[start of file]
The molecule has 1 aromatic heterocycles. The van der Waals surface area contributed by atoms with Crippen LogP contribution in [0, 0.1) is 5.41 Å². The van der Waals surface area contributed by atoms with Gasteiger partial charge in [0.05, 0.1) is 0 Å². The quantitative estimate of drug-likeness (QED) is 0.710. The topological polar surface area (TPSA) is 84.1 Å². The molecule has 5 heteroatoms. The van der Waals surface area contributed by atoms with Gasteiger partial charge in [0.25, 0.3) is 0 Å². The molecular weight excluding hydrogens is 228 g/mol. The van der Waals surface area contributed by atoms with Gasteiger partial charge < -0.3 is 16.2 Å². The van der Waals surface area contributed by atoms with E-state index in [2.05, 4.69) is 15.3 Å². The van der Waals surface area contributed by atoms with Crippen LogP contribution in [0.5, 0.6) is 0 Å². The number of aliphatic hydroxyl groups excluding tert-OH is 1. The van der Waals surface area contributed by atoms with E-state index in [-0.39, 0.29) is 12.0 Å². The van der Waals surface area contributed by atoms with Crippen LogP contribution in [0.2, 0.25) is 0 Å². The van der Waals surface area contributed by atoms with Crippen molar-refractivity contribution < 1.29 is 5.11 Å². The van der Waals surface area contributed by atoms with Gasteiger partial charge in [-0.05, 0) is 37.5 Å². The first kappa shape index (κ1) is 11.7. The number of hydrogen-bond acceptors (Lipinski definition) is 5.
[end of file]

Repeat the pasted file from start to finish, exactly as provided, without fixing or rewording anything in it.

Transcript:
The molecule has 1 aromatic heterocycles. The van der Waals surface area contributed by atoms with Crippen LogP contribution in [0, 0.1) is 5.41 Å². The van der Waals surface area contributed by atoms with Gasteiger partial charge in [0.05, 0.1) is 0 Å². The quantitative estimate of drug-likeness (QED) is 0.710. The topological polar surface area (TPSA) is 84.1 Å². The molecule has 5 heteroatoms. The van der Waals surface area contributed by atoms with Gasteiger partial charge in [0.25, 0.3) is 0 Å². The molecular weight excluding hydrogens is 228 g/mol. The van der Waals surface area contributed by atoms with Gasteiger partial charge < -0.3 is 16.2 Å². The van der Waals surface area contributed by atoms with E-state index in [2.05, 4.69) is 15.3 Å². The van der Waals surface area contributed by atoms with Crippen LogP contribution in [0.5, 0.6) is 0 Å². The number of aliphatic hydroxyl groups excluding tert-OH is 1. The van der Waals surface area contributed by atoms with E-state index in [-0.39, 0.29) is 12.0 Å². The van der Waals surface area contributed by atoms with Crippen LogP contribution in [0.2, 0.25) is 0 Å². The van der Waals surface area contributed by atoms with Crippen molar-refractivity contribution < 1.29 is 5.11 Å². The van der Waals surface area contributed by atoms with Gasteiger partial charge in [-0.05, 0) is 37.5 Å². The first kappa shape index (κ1) is 11.7. The number of hydrogen-bond acceptors (Lipinski definition) is 5.